FDA approves first treatment for severe hypoglycemia that can be administered without an injection

FDA on Wednesday approved glucagon nasal powder (Baqsimi—Eli Lilly). This is the first glucagon therapy approved for the emergency treatment of severe hypoglycemia that can be administered without an injection. The product is approved to treat severe hypoglycemia in patients with diabetes aged 4 years and older.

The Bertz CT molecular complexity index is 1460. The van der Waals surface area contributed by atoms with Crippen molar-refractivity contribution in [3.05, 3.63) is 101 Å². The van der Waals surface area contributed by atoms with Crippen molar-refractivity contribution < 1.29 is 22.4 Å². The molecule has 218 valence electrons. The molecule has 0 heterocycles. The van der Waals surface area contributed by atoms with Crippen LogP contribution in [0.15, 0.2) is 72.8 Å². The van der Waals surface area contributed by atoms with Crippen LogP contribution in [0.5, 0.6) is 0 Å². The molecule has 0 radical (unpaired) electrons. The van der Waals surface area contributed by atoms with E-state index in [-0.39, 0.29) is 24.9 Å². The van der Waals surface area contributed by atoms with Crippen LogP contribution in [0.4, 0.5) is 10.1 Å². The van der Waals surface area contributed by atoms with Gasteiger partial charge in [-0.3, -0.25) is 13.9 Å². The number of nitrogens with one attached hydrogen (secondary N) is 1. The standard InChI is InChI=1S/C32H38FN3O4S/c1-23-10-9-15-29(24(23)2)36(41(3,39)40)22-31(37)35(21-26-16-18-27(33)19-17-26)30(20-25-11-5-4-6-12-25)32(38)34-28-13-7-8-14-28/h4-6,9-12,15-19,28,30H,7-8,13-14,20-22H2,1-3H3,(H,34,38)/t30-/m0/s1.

FDA on Wednesday approved glucagon nasal powder (Baqsimi—Eli Lilly). This is the first glucagon therapy approved for the emergency treatment of severe hypoglycemia that can be administered without an injection. The product is approved to treat severe hypoglycemia in patients with diabetes aged 4 years and older. "People who are living with diabetes are at risk of their blood sugar levels falling below the normal range," said Janet Woodcock, MD, director of FDA's Center for Drug Evaluation and Research. She noted, "There are many products on the market for those who need insulin, but until now, people suffering from a severe hypoglycemic episode had to be treated with a glucagon injection that first had to be mixed in a several-step process. This new way to administer glucagon may simplify the process, which can be critical during an episode, especially since the patient may have lost consciousness or may be having a seizure." The glucagon nasal powder will come in a single-use dispenser that can be given to someone suffering from a severe hypoglycemic episode. The product increases blood sugar levels in the body by stimulating the liver to release stored glucose into the bloodstream. The glucagon nasal powder should not be taken by people with pheochromocytoma or those with insulinoma. Additionally, the product should not be taken by individuals with a known hypersensitivity to glucagon or the inactive ingredients in it. The product carries a warning that it should be used with caution by people who have been fasting for long periods, have adrenal insufficiency, or have chronic hypoglycemia. The most common adverse reactions associated with the glucagon nasal powder are nausea, vomiting, headache, upper respiratory tract irritation, watery eyes, redness of eyes, and itchiness.